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Discussion Starter · #1 ·
Looks like I am going to need to put some parts into the A/C system on my VR6. Looking for some recommendations from those of you that have purchased A/C parts and what was good brand and what wasn’t too good in terms of reliability and build quality. Also if you have a good source for said parts let me know. Thanks
 

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A: do you have a manifold gauge set and a vacuum pump and a micro gauge? (these are the bare minimum tools you need to do a full service)
If the system has been opened you will also need a dryer, and a tank of nitrogen with a regulator

Germanautoparts.com or IDparts.com or ECStuning.com are the 3 places i should only shop at for a new compressor or for that matter any parts

You need to establish if the system has ever been opened and if it has not, then does it have some pressure in it. if it does you can do the supper cheap and just charge it up but you DO need a manifold gauge. reading the low is useless without the high side.
if you DO replace the dryer, do NOT install it (remove the plugs on it) until the last possible moment and make sure you have nitrogen purging at a small trickle through the system as you connect it. If you do not, then its trashed after about 10 seconds of being open to the air.
 

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Discussion Starter · #4 ·
At some stage it was opened. Condenser inside the cab is a new Valeo unit that is flawless, found that when I broke down the dash to replace the heater core. Appears a new explanation valve was installed at that time. Compressor appears original, dryer the same but I also know the high pressure side line was replaced as well.

I had a friend @ the dealer hook up to the dealer machine and we ran it through the paces. Slightly low on charge but not enough to not actuate the compressor clutch. Full evac and fill but high pressure side isn’t building pressure so it tells me compressor is shot.

My plan was to replace compressor, dryer, low pressure line due to age and switches. I have all the tools I need to recharge. Mostly looking for advice on a compressor brand. ECS has an OEM VW for like $900 and a few aftermarket for mid-$200’s. My mechanic said avoid Niessen.
 

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If you search by part # 357820803R you'll find some other aftermarket brands. Mahle/Behr/Hella makes OEM components, but aftermarket parts by those brands might be of lesser quality.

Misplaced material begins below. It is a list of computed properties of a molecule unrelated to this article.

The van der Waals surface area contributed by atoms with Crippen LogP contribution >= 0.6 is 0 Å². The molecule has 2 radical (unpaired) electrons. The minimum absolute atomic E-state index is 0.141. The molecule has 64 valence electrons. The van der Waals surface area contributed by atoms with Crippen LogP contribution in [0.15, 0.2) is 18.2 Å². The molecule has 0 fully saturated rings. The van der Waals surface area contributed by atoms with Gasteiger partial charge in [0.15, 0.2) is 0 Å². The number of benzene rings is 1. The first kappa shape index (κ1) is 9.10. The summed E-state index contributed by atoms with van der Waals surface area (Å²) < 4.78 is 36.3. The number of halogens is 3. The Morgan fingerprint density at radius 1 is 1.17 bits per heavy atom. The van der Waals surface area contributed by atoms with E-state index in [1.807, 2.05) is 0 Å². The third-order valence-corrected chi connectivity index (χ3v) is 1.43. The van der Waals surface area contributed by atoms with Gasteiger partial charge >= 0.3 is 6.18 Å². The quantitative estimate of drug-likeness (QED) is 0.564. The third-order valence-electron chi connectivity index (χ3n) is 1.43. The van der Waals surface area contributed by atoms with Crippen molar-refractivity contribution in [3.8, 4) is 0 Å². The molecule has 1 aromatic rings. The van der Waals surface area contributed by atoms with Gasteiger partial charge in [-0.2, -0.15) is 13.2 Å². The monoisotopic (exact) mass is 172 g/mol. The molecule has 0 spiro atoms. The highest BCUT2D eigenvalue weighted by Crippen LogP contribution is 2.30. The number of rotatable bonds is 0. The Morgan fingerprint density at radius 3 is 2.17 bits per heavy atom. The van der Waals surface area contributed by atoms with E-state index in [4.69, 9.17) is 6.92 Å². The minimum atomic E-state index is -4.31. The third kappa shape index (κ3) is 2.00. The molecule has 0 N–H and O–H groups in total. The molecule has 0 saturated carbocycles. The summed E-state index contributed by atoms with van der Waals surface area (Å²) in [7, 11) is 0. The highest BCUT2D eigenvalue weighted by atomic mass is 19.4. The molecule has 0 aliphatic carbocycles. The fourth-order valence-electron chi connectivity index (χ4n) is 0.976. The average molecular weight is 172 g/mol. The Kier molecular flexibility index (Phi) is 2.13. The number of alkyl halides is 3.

https://www.europaparts.com/a-c-compressor-357820803r.html
https://www.autohausaz.com/pn/357820803R
I just replaced the compressor on my VR6 Corrado that is converted to R134a I found a brand new Sanden OEM compressor on eBay for a pretty decent price. My OEM original Sanden lasted 20 years so I figured I'd purchase another one as opposed to Behr or a re-manufactured unit.

Here's the link: https://www.ebay.com/itm/For-VW-Jet...e=STRK:MEBIDX:IT&_trksid=p2057872.m2749.l2649
 

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I went with a Behr reciever/dryer and managed to score a half-price Sanden compressor a while back. autohausaz had the Sanden on sale for... I want to say it was around $220 instead of ~475.


And a Nissens condenser. Still running original evaporator and expansion valve, though I need to change the valve. Got one recently from autohaus, just haven't replaced it yet.

As for servicing the system, yeah.. manifold gauge set is going to be very useful. And a vacuum pump. One thing that is preferred--and most people don't do--is to have a nitrogen tank to pressure-test the system with. Once you charge the system, it will spend its entire life pressurized.. so it makes sense to leak-test using pressure, rather than vacuum like most people do.

I just happened to have a mini nitrogen tank laying around, so I threw a regulator on it and hooked it up to gauge manifold.


See if it stays put for an hour, and also use a spray bottle with soapy water and spray all your joints and connections and look for bubbles. If there's bubbles, you've got a leak--vacuum test can't do that, but pressure will. Fix any leaks you find, test again, and once good, just dump the nitrogen charge and then vacuum it down and add your refrigerant.
 
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